IBM claims car brands will not matter by 2030

Digital experience will drive car sales and use in a decade, tech giant says

A futuristic concept car from Mercedes, on display at the Frankfurt auto show.

A futuristic concept car from Mercedes, on display at the Frankfurt auto show.

 

In a decade’s time, you will no longer care about what brand of car you sit into in the morning, but you will care about that vehicle’s safety credentials, and how well it integrates into your digital lifestyle. That is the claim of IBM, in its Racing Towards a Digital Future report on how it sees the motor industry adapting to technological advances by 2030.

IBM’s prediction isn’t that brands won’t matter at all in the motoring sphere by then – but that specifically within the autonomous car and ride-hailing market, brand appeal will become less and less significant. According to the report, 48 per cent of consumers say the vehicle brand wouldn’t matter to them in an autonomous, mobility-as-a-service paradigm, but cost and convenience would. The IT giant expects that, by 2030, some 15 per cent of new cars could be fully autonomous, and that car-sharing will account for 26 per cent of global annual mileage.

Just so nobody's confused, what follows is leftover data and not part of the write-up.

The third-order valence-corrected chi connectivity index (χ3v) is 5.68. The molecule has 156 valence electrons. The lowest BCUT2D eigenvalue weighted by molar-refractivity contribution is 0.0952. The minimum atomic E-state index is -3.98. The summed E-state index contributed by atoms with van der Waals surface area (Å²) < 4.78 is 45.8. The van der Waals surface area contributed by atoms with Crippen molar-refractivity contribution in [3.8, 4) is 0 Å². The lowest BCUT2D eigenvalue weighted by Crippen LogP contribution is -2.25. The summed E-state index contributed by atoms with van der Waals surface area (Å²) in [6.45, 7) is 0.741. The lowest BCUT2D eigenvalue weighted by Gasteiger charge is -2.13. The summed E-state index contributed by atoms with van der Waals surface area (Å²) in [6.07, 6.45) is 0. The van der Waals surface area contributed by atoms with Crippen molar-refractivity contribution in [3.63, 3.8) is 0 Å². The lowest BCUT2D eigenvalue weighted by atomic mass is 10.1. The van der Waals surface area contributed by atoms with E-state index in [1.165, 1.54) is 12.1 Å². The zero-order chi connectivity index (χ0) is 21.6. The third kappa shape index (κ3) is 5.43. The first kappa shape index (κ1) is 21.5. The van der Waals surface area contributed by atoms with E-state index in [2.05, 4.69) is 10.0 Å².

The survey, carried out by the IBM Institute for Business Value conducted the Automotive 2030 Consumer Survey with 11,566 consumer respondents, as well as the Automotive 2030 Executive Survey with 1,500 automotive executive respondents. Those motor industry executives are also currently fearing something of a digital Armageddon, with 50 per cent of them saying that they need to reinvent their organisations with digital technologies, and do so urgently.

IBM says that in this future motoring world, attributes such as “handling,” “horsepower,” or “styling” will become less important, and that other aspects will come to define how a customer sees a particular brand or service, such as “connected”, “personalised” or “seamless”.

There will be a major urban-rural divide in all of this, though, something that may be of concern to a still-significant proportion of the Irish population. For example, 48 per cent of urban consumers are strongly interested in “e-hailing” compared with 32 per cent of rural. And 45 per cent of urban consumers are strongly interested in ride-sharing compared with 25 per cent of rural respondents.